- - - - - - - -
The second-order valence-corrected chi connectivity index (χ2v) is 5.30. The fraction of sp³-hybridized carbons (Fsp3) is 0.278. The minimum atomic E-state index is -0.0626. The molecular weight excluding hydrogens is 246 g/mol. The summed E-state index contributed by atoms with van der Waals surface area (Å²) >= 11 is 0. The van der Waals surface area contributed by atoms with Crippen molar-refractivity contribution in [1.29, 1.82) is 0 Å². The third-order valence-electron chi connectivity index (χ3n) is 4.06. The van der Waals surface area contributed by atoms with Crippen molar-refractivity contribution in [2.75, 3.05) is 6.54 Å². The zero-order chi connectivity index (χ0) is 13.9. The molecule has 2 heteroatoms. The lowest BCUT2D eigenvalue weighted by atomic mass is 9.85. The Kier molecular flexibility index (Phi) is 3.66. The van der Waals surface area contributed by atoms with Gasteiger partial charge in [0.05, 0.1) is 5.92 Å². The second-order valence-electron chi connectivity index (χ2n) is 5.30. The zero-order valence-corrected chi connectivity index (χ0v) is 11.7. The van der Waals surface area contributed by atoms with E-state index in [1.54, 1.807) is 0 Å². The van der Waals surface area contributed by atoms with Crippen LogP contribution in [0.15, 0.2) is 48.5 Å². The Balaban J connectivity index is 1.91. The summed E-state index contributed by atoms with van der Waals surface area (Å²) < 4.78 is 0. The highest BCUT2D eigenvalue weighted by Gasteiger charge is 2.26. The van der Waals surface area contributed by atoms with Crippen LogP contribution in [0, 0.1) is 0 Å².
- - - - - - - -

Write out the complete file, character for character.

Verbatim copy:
The second-order valence-corrected chi connectivity index (χ2v) is 5.30. The fraction of sp³-hybridized carbons (Fsp3) is 0.278. The minimum atomic E-state index is -0.0626. The molecular weight excluding hydrogens is 246 g/mol. The summed E-state index contributed by atoms with van der Waals surface area (Å²) >= 11 is 0. The van der Waals surface area contributed by atoms with Crippen molar-refractivity contribution in [1.29, 1.82) is 0 Å². The third-order valence-electron chi connectivity index (χ3n) is 4.06. The van der Waals surface area contributed by atoms with Crippen molar-refractivity contribution in [2.75, 3.05) is 6.54 Å². The zero-order chi connectivity index (χ0) is 13.9. The molecule has 2 heteroatoms. The lowest BCUT2D eigenvalue weighted by atomic mass is 9.85. The Kier molecular flexibility index (Phi) is 3.66. The van der Waals surface area contributed by atoms with Gasteiger partial charge in [0.05, 0.1) is 5.92 Å². The second-order valence-electron chi connectivity index (χ2n) is 5.30. The zero-order valence-corrected chi connectivity index (χ0v) is 11.7. The van der Waals surface area contributed by atoms with E-state index in [1.54, 1.807) is 0 Å². The van der Waals surface area contributed by atoms with Crippen LogP contribution in [0.15, 0.2) is 48.5 Å². The Balaban J connectivity index is 1.91. The summed E-state index contributed by atoms with van der Waals surface area (Å²) < 4.78 is 0. The highest BCUT2D eigenvalue weighted by Gasteiger charge is 2.26. The van der Waals surface area contributed by atoms with Crippen LogP contribution in [0, 0.1) is 0 Å².